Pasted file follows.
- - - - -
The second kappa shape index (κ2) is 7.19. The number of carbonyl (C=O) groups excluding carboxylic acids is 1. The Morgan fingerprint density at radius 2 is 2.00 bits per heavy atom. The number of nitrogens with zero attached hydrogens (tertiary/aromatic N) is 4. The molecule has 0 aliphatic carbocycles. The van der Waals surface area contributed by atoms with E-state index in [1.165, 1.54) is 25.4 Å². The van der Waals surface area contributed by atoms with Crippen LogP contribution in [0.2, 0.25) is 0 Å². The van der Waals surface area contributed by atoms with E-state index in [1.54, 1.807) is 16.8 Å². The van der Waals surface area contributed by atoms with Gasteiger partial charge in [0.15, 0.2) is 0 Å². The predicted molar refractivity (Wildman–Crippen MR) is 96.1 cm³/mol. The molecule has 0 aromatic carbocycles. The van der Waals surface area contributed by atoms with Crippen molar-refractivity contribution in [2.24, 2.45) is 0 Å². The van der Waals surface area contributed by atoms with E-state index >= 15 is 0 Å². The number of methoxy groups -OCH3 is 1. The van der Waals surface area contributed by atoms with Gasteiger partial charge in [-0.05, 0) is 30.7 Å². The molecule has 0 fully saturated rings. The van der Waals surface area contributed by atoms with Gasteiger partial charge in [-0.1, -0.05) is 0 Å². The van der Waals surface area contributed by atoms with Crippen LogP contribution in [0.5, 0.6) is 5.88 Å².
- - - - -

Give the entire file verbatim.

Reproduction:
The second kappa shape index (κ2) is 7.19. The number of carbonyl (C=O) groups excluding carboxylic acids is 1. The Morgan fingerprint density at radius 2 is 2.00 bits per heavy atom. The number of nitrogens with zero attached hydrogens (tertiary/aromatic N) is 4. The molecule has 0 aliphatic carbocycles. The van der Waals surface area contributed by atoms with E-state index in [1.165, 1.54) is 25.4 Å². The van der Waals surface area contributed by atoms with Crippen LogP contribution in [0.2, 0.25) is 0 Å². The van der Waals surface area contributed by atoms with E-state index in [1.54, 1.807) is 16.8 Å². The van der Waals surface area contributed by atoms with Gasteiger partial charge in [0.15, 0.2) is 0 Å². The predicted molar refractivity (Wildman–Crippen MR) is 96.1 cm³/mol. The molecule has 0 aromatic carbocycles. The van der Waals surface area contributed by atoms with Crippen molar-refractivity contribution in [2.24, 2.45) is 0 Å². The van der Waals surface area contributed by atoms with E-state index >= 15 is 0 Å². The number of methoxy groups -OCH3 is 1. The van der Waals surface area contributed by atoms with Gasteiger partial charge in [-0.05, 0) is 30.7 Å². The molecule has 0 fully saturated rings. The van der Waals surface area contributed by atoms with Gasteiger partial charge in [-0.1, -0.05) is 0 Å². The van der Waals surface area contributed by atoms with Crippen LogP contribution in [0.5, 0.6) is 5.88 Å².